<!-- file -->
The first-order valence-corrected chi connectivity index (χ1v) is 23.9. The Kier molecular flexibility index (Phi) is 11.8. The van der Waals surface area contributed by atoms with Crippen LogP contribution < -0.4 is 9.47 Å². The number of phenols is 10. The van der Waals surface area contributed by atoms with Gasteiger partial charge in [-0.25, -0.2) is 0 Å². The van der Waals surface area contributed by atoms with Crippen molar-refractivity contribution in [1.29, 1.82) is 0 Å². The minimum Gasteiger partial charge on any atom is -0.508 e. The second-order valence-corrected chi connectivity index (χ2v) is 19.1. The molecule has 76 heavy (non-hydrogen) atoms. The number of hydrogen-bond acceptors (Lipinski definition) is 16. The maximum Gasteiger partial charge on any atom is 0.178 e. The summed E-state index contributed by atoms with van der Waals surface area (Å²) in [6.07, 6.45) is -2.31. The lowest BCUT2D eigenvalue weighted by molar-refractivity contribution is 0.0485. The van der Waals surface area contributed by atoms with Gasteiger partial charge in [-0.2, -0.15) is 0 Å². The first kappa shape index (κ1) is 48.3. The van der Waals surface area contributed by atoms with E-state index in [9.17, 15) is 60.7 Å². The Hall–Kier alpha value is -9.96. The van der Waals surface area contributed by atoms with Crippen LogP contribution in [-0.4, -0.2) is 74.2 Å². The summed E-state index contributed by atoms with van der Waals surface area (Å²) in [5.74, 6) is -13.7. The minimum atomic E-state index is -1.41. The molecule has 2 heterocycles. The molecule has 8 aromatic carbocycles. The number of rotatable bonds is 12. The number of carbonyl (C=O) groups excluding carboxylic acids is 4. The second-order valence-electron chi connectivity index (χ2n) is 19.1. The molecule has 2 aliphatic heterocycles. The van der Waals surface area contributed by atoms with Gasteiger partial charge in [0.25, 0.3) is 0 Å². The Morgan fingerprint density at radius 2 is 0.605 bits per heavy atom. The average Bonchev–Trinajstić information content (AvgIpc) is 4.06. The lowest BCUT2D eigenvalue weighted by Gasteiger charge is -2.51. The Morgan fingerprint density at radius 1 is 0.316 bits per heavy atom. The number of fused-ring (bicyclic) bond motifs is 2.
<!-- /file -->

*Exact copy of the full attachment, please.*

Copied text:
The first-order valence-corrected chi connectivity index (χ1v) is 23.9. The Kier molecular flexibility index (Phi) is 11.8. The van der Waals surface area contributed by atoms with Crippen LogP contribution < -0.4 is 9.47 Å². The number of phenols is 10. The van der Waals surface area contributed by atoms with Gasteiger partial charge in [-0.25, -0.2) is 0 Å². The van der Waals surface area contributed by atoms with Crippen molar-refractivity contribution in [1.29, 1.82) is 0 Å². The minimum Gasteiger partial charge on any atom is -0.508 e. The second-order valence-corrected chi connectivity index (χ2v) is 19.1. The molecule has 76 heavy (non-hydrogen) atoms. The number of hydrogen-bond acceptors (Lipinski definition) is 16. The maximum Gasteiger partial charge on any atom is 0.178 e. The summed E-state index contributed by atoms with van der Waals surface area (Å²) in [6.07, 6.45) is -2.31. The lowest BCUT2D eigenvalue weighted by molar-refractivity contribution is 0.0485. The van der Waals surface area contributed by atoms with Gasteiger partial charge in [-0.2, -0.15) is 0 Å². The first kappa shape index (κ1) is 48.3. The van der Waals surface area contributed by atoms with E-state index in [9.17, 15) is 60.7 Å². The Hall–Kier alpha value is -9.96. The van der Waals surface area contributed by atoms with Crippen LogP contribution in [-0.4, -0.2) is 74.2 Å². The summed E-state index contributed by atoms with van der Waals surface area (Å²) in [5.74, 6) is -13.7. The minimum atomic E-state index is -1.41. The molecule has 2 heterocycles. The molecule has 8 aromatic carbocycles. The number of rotatable bonds is 12. The number of carbonyl (C=O) groups excluding carboxylic acids is 4. The second-order valence-electron chi connectivity index (χ2n) is 19.1. The molecule has 2 aliphatic heterocycles. The van der Waals surface area contributed by atoms with Gasteiger partial charge in [0.25, 0.3) is 0 Å². The Morgan fingerprint density at radius 2 is 0.605 bits per heavy atom. The average Bonchev–Trinajstić information content (AvgIpc) is 4.06. The lowest BCUT2D eigenvalue weighted by Gasteiger charge is -2.51. The Morgan fingerprint density at radius 1 is 0.316 bits per heavy atom. The number of fused-ring (bicyclic) bond motifs is 2.